Sunday, August 22, 2010

The River Runs Through It

The front door clicked shut and I stood there alone. The chaos, balloons, gifts, laughter of our newly engaged son and fiancee as they returned to school settled like dust in the empty silence. Simultaneously, Arvo also left for 4 days to hopefully convince his feeble mother she needs to return with him to our home where we can care for her, or at least settle her in a nearby apartment where we can help her rather than her unsafe current situation living all alone 10 hours away.

So the suddenly tomblike house held only me and Asherel and of course the dogs.
"Let's go do something fun," I told my sidekick, trying to shove depression aside.
We packed the kayaks in the car and headed off to Landsford Canal State park, where the Catawba river has a few miles of placid waters. I had been assured by a fellow kayaker that I could kayak upstream against the current for miles from that park and there would be no rapids to puncture or manhandle my inflatable kayak. "It is always calm and placid in that section."

So it was a great surprise when we pulled into the stunningly gorgeous park to see a raging river speeding over rocks and somersaulting in a spray of kayak crunching whitewater. I would call it magnificent, breathtaking, exciting.... but not placid.
We had driven an hour and lugged our kayaks to the shore already. How could we not go in.... but .... how could we safely go in? Now to the downstream side were obviously class 2 and 3 rapids that I knew we could not do. But to the upstream side, while the current looked very strong, there were no rapids. I hate it when the choice is between certain death, or probable death. I remembered that the old timer whom we had talked to a few weeks back had told us that the river current looked very fast, but that even he had been able to canoe upriver in all but flood stage water.

"Let me go in and see if I can paddle upstream a little ways, and then I will let you know if I think you can do it too," I said.
Several people picnicking there came to the shore with worried looks, asking if I needed help and would I be ok?
"I hope so," I said.
I stepped in off the bank expecting ankle deep water, but it came up over my knee. I had tied the kayak and paddle to me so at least we would all scrape our skin off together should we be carried downstream. I hopped in the boat.
"The river is really high," called one kind woman, "You know, flooded by the storm last night."
OH oh.
"all but flood stage water...." he had said......
I began to paddle like a lawn ornament whirling in the wind as the current snatched me.

Just like the old man had told me, the kayak skimmed upstream and as long as I kept paddling, it was fine. Just past the launch point, the water became much calmer. We could do this.

So I helped Asherel get her boat in and ordered her to "paddle hard til you get past that curve... it gets easier."
She did so and we both were soon past the raging gurgling area and onto one of the most magnificent stretches of wide river beauty I had ever seen. We knew an eagle pair lived near this park, and I heard what sounded like eagles in the distance. I saw a large bird high overhead circling on an updraft- an eagle or hawk. Maybe osprey. Huge herons were fishing along the shore. A giant gar surfaced to snatch a bug. Turtles poked pointed snouts above the water watching us glide by. Both shores were lined with deep verdant green forests. The silence was only punctured by the splash of our paddles. It was glorious. It had been worth the momentary brush with danger.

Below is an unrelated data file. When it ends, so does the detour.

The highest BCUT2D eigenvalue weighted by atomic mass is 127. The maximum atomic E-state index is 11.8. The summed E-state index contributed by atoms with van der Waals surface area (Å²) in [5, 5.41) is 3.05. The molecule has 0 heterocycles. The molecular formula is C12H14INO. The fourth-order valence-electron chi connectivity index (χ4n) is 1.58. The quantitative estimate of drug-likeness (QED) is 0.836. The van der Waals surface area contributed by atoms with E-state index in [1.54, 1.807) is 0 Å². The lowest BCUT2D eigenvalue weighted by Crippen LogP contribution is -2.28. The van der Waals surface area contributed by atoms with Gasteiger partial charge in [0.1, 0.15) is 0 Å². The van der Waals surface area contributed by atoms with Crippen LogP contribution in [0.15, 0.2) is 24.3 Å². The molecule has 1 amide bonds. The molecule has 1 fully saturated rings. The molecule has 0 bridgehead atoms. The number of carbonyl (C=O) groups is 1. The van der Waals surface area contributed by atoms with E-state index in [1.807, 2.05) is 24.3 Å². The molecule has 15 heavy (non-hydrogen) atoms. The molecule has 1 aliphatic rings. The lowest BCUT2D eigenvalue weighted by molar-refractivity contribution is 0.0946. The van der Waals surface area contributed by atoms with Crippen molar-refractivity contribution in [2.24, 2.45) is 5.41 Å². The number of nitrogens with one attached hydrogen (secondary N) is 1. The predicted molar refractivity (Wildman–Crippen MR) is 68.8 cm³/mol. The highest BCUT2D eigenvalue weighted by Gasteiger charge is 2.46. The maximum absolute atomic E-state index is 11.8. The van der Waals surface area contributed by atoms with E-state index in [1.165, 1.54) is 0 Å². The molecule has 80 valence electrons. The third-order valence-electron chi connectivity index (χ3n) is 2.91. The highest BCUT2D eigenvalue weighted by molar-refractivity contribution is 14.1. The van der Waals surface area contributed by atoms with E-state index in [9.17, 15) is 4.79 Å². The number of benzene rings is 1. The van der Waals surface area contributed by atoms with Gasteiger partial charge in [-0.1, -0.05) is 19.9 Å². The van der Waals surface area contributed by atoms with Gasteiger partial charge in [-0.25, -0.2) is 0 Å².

We had been warned to stay near shore as the river was calmer there, but I called out to Asherel to avoid overhanging limbs right by the shore as hornets loved to build nests right over the water.
"Like this one?" she asked as she came close to scraping through it. It was nearly hidden by the thick foliage.
"Yes like that one, paddle hard and move away from that."
It was a huge hornet nest, probably with enough hornets inside to win the war in Iraq.

Asherel was less concerned about the hornet's nest than she was about the need to paddle continuously against the current and how far did we intend to go? I promised her that the downstream ride would be worth all this effort, but I don't think she believed me, and in fact, I think she thought it might be worth it to just end it now at the Hornet's nest.

We did finally turn back. I did so regretfully wondering if I would ever find someone willing to kayak with me as long as I wanted to, and Asherel wondering if she would ever find someone willing to kayak with her as briefly as she wanted to. But the current grabbed us and with no effort we were shooting downstream.
"Now this is fun!" called out Asherel.
"Yes but you have to go upstream to be able to do the downstream!" I reminded her.

And that is the big lesson of the river to me. Life is a lot of work sometimes. It is an upstream struggle, filled with beauty but also with booby traps along the way that threaten to sting you. You have to be constantly vigilant while maintaining a sense of wonder and awe. And if you are willing to endure, and maintain faith that you can persevere, when you are beckoned to return to the place where your journey began, to the One who created the need for the journey, it will be effortless joy. You are carried on a current of redemption.

Psalm 46: 4-5

4 There is a river whose streams make glad the city of God,
the holy place where the Most High dwells.

5 God is within her, she will not fall;
God will help her at break of day.


  1. Vicky, You are an excellent writer and so in-tuned to God and His creation. Thanks for helping others see what and Who you see. Great word pictures and humor too. Smiles-- Carol

  2. i so appreciate that encouragement. thank you so much Carol!